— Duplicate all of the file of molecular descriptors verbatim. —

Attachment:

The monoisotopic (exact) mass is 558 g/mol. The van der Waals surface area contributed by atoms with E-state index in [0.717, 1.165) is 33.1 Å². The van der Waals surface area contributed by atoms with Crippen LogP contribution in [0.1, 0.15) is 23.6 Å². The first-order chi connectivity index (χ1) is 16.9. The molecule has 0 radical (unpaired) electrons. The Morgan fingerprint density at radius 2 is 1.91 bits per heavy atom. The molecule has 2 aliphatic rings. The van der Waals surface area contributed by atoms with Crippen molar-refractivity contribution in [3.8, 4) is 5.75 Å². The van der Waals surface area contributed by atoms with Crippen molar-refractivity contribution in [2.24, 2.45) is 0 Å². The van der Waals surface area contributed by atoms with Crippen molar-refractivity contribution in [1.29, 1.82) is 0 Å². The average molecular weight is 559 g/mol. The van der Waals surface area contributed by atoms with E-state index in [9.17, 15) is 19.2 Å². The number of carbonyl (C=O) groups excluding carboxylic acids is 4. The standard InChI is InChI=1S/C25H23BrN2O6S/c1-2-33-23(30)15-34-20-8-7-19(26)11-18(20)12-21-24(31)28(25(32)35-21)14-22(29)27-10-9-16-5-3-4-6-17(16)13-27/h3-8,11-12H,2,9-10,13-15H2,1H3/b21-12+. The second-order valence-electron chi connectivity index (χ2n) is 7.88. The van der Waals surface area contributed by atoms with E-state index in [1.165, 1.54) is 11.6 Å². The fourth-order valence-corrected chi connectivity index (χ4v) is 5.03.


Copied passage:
The monoisotopic (exact) mass is 558 g/mol. The van der Waals surface area contributed by atoms with E-state index in [0.717, 1.165) is 33.1 Å². The van der Waals surface area contributed by atoms with Crippen LogP contribution in [0.1, 0.15) is 23.6 Å². The first-order chi connectivity index (χ1) is 16.9. The molecule has 0 radical (unpaired) electrons. The Morgan fingerprint density at radius 2 is 1.91 bits per heavy atom. The molecule has 2 aliphatic rings. The van der Waals surface area contributed by atoms with Crippen molar-refractivity contribution in [3.8, 4) is 5.75 Å². The van der Waals surface area contributed by atoms with Crippen molar-refractivity contribution in [2.24, 2.45) is 0 Å². The van der Waals surface area contributed by atoms with Crippen molar-refractivity contribution in [1.29, 1.82) is 0 Å². The average molecular weight is 559 g/mol. The van der Waals surface area contributed by atoms with E-state index in [9.17, 15) is 19.2 Å². The number of carbonyl (C=O) groups excluding carboxylic acids is 4. The standard InChI is InChI=1S/C25H23BrN2O6S/c1-2-33-23(30)15-34-20-8-7-19(26)11-18(20)12-21-24(31)28(25(32)35-21)14-22(29)27-10-9-16-5-3-4-6-17(16)13-27/h3-8,11-12H,2,9-10,13-15H2,1H3/b21-12+. The second-order valence-electron chi connectivity index (χ2n) is 7.88. The van der Waals surface area contributed by atoms with E-state index in [1.165, 1.54) is 11.6 Å². The fourth-order valence-corrected chi connectivity index (χ4v) is 5.03.